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John Marchel

John Marchel is an author, speaker, teacher and player -- what John plays are casino games. He’s been a casino player for over 25 years and has played successfully in Europe, Panama, the Caribbean, Canada, Atlantic City, Las Vegas, on Indian reservations, cruise ships and in over 350 casinos throughout the US. He is also the author of six books about gambling, and has written numerous magazine articles and is currently a columnist for three gambling magazines and one internet magazine. Since 1988 John has combined his experience as a manager, teacher and player to present seminars and lectures about gambling. In addition, John has had an Internet website since 1995 that offers books, special reports and tips about gambling. He also publishes a monthly Internet gambling newsletter. The newsletter keeps subscribers alert to trends, information and winning techniques that allows them to be more successful when visiting casinos.

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Craps is a simple game

23 Jun 2018

By John Marchel
Craps is one of the most exciting games to play at a casino, and it can also be a simple game with simple bets. In fact, the simple bets at craps offer some of the best odds for the players in the casino.

The more complex bets, on the other hand, give the house a much larger advantage.

An important item to know about with this game is there are some very specific procedures to follow. For example, you can place some of the bets yourself, whereas others must be placed by the dealer or stickman. You need to know who does what? The table staff of boxman, dealers and stickman are assigned very specific roles. However, they can be very helpful and you should play with them, not against them.

To help in establishing a good rapport with the staff consider making bets for the dealers now and then thus becoming part of the winning “team.” Making bets for the crew during the game is a better idea than leaving them tips when you leave the game. You will normally get better individual service from each of them during the game.

Remember this, the come-out roll is the first important roll for all the players. The player has an advantage during this roll, but subsequently the advantage switches back to the house after the number has be established. There are more than 100 types of bets available in this game (does anyone know the exact number?). Some are one-roll bets and others are all-day bets, and all have different odds. Smart players know which bets to take and which to avoid.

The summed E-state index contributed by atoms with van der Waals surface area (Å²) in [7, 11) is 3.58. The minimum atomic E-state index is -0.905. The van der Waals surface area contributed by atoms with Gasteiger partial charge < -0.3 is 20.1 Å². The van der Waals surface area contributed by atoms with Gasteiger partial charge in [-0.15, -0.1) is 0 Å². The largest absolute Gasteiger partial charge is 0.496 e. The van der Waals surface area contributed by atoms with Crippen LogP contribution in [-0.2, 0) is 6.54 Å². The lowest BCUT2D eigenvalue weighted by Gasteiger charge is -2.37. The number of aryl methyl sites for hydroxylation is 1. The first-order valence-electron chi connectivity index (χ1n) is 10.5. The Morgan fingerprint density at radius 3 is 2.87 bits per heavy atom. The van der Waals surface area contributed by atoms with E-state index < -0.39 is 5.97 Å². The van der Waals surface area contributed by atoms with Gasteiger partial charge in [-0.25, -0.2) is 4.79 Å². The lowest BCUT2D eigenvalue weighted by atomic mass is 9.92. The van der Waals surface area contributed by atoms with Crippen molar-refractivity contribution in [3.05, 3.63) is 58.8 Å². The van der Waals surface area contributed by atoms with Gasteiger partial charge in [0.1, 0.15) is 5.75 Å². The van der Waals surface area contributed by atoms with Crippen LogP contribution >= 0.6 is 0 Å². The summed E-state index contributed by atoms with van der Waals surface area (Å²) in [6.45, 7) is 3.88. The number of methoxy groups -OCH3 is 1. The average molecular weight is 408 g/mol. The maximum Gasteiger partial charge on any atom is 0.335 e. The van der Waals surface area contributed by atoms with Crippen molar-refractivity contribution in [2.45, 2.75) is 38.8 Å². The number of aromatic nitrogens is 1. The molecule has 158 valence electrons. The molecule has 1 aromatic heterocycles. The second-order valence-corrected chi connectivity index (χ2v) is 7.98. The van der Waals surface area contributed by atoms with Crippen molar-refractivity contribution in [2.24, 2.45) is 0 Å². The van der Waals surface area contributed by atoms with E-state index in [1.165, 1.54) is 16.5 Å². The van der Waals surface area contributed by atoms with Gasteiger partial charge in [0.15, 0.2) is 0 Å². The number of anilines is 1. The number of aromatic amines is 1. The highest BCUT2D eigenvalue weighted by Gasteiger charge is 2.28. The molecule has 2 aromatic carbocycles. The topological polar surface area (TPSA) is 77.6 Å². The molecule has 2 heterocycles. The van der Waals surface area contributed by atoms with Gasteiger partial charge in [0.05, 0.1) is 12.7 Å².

Knowing which bets have less house edge will enable you to play long and effectively without risking a lot of funds. Like all casino games, read about this game, study the details, and stay away from the long shots and you will enjoy the game more each time you play it.


• Dice are the world’s oldest gaming devices, they were used even before recorded history (players might not be able to read, but could count spots).

• The Egyptian game of Senet was played with dice. Senet was played before 3000 BC and up to the 2nd century AD.

• With the 1 on top and the 2 and 3 faces run counterclockwise, the die is called "right-handed", and if those faces run clockwise, the die is called "left-handed". Western dice are normally right-handed, and Chinese dice are normally left-handed.

• When it comes to sizes, most casinos use 19mm size dice, (about 3/4 inch) some use 16mm. Board games (Monopoly, Backgammon, Yahtzee) will use 12-14mm dice.

• Casino dice are made of cellulose acetate, and are manufactured to a tolerance of 0.0001 of an inch and have a polished finish (making them transparent) or a sand finish (making them translucent).

• For blind people, braille dice are available (not in the casino, but can be found on the Internet and in some Las Vegas stores).

• No matter how you look at it, only three sides of casino dice are visible at any one time.

• Casinos cancel dice (disfigure them) when they finish their use at a table, just like they do with playing cards, so they can’t be re-introduced into a game.

• To cancel a die, most casinos use a small hand operated press that imprints a circle on the dice.

• Casino dice are called perfect or precision dice because of the high standards used in their manufacture.

• The spots on casino dice are drilled exactly 17/1,000th of an inch deep, then filled with paint that weighs exactly as much as the material removed from the spots.

• 4 December is National Dice Day. Its origin is not known, but the day is set aside to promote all sorts of games using dice.

This article is provided by the Frank Scoblete Network. Melissa A. Kaplan is the network's managing editor. If you would like to use this article on your website, please contact Casino City Press, the exclusive web syndication outlet for the Frank Scoblete Network. To contact Frank, please e-mail him at

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